The whoops have been a huge factor this season, maybe more than normal. Why?
I think it comes back to the lime situation. The lime is usually applied generously to these Midwest tracks, soaking up that spring mix moisture. For all of its controversy leaving San Diego, there is no denying that lime does a great job of managing the track deterioration. With little (maybe none?) lime being used, the tracks are rutty and treacherous at times. The whoops are a big part of that, changing rider strategy from blitzing to jumping at different times of the day and night. When and if that strategy changes is a fluid situation, though. Some riders prefer to blitz at all costs, like Tomac, Baggett, Ken Roczen, and Chad Reed. Others, like Cooper Webb, Zach Osborne, and Musquin, prefer to jump as soon as it becomes viable. It’s personal preference in the end but riders also have to be mindful that their choice is costing them valuable time. If Musquin, for example, opts for jumping too early, he could lose lots of time each lap. Blitzing, when done correctly, is faster most of the time. Musquin has to wait it out, staying patient for the track to deteriorate and his preferred method to shine. Often times, Musquin will suffer early in races, struggling to match pace with some of the more gifted blitzers. On tracks like Oakland, Detroit, Atlanta, or Indy, though, his jumping prowess shines through eventually. The lime, or lack thereof, is impacting that whole dynamic for several riders.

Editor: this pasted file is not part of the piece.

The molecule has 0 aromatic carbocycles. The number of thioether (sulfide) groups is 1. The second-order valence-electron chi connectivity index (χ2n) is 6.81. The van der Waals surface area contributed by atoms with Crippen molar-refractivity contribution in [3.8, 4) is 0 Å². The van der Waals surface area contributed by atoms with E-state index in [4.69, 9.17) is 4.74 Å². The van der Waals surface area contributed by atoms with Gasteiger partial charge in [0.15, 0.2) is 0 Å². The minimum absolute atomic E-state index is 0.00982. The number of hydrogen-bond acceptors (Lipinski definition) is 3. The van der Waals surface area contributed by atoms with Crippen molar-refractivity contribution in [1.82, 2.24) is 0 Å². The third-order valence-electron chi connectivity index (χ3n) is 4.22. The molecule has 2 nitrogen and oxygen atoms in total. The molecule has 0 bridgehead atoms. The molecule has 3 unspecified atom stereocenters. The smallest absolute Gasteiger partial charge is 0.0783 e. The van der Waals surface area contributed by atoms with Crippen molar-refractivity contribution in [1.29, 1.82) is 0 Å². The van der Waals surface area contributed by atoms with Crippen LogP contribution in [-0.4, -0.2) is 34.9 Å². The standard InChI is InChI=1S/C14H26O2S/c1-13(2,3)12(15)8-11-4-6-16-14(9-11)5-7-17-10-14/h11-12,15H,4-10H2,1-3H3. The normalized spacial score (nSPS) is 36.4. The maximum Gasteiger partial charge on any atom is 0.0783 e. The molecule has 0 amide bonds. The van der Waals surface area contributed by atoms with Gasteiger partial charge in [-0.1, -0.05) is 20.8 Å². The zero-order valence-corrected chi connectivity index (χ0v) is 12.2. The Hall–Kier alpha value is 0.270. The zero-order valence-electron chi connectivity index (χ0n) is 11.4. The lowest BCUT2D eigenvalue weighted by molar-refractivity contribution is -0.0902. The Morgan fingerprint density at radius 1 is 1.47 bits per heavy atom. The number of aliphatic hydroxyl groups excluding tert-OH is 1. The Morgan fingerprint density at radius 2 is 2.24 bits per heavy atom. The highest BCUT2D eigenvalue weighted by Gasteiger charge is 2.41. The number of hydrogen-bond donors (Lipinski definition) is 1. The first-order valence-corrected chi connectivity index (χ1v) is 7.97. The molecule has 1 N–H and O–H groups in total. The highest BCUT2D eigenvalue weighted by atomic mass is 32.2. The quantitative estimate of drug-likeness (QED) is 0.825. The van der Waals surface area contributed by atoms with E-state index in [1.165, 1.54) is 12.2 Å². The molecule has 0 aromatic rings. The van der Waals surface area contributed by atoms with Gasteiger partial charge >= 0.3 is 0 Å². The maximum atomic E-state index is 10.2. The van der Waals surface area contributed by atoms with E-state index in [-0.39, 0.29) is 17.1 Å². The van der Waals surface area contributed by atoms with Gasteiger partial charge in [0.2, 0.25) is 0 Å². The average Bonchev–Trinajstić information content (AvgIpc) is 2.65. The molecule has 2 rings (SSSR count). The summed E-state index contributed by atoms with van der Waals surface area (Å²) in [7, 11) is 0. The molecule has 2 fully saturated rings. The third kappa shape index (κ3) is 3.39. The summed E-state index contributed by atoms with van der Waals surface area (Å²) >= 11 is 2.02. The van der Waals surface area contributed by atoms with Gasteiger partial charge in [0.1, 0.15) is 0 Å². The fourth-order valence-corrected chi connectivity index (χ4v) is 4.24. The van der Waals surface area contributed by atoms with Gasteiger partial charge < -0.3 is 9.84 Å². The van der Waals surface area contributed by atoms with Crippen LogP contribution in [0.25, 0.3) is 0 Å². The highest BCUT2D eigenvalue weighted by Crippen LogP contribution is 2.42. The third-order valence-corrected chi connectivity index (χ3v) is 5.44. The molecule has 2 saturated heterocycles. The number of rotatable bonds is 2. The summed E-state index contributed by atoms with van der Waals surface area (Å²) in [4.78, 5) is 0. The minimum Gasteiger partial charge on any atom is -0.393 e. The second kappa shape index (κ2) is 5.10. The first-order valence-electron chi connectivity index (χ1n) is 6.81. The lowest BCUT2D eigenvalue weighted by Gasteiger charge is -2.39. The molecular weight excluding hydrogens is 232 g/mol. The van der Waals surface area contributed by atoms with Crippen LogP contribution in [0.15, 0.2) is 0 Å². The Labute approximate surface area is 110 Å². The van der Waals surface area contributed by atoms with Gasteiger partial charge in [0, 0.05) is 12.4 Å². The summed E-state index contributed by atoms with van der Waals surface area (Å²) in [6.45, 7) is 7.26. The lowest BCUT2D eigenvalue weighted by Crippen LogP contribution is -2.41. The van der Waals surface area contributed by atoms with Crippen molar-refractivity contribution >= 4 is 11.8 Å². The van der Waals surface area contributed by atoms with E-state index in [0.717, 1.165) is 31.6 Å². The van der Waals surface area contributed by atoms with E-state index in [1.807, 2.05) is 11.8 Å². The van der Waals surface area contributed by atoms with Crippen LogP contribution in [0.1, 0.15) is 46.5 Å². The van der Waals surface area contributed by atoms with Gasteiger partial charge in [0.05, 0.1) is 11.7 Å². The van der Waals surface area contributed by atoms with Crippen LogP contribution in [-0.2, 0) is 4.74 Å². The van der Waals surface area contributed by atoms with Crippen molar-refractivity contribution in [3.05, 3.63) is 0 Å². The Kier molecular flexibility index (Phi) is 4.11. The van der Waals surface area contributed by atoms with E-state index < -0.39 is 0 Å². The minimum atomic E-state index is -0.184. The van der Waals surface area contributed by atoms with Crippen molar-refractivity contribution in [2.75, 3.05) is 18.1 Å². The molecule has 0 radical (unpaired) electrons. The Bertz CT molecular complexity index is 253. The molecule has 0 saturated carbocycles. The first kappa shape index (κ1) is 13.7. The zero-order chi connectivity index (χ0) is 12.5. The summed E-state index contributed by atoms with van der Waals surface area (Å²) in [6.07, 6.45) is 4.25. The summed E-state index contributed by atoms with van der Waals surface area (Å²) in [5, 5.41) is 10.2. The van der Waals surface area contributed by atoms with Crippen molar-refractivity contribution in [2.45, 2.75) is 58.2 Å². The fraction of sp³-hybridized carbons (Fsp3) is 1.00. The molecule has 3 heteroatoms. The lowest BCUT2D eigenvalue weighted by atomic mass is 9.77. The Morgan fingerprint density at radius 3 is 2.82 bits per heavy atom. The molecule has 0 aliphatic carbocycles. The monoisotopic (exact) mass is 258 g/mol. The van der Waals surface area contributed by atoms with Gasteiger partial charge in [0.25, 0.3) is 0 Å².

He has! I am very impressed with every aspect of Joey’s 2019 game. He hasn’t quite been able to finish on a few opportunities but his qualifying, heat races, and main event pace has been elite level. Joey was in a vulnerable position this season with a one-year contract but he has absolutely proven he deserves to be on factory equipment. Whether or not that is alongside Eli Tomac in 2020, that’s yet to be decided, but he will be signed somewhere and deservedly so. Good for him to step up and seize the opportunity when many, including myself, were doubting how this would go.
Austin Forkner has dominated the 250SX East Region. What else has caught your eye?
Yes, that’s true, but there have been other solid performers, too. Chase Sexton is not quite able to match Forkner’s edge in these main events, but he is rock solid. He will be a championship contender indoors and outdoors for the next few years.
Justin Cooper has surprised me as well. I don’t know why but I didn’t expect a lot from the New York native. He showed crazy speed outdoors last year so that’s probably my own oversight, but he has backed that up this spring. He’s shown resiliency, raw speed, and consistency. I have a feeling he has something up his sleeve once we step outside.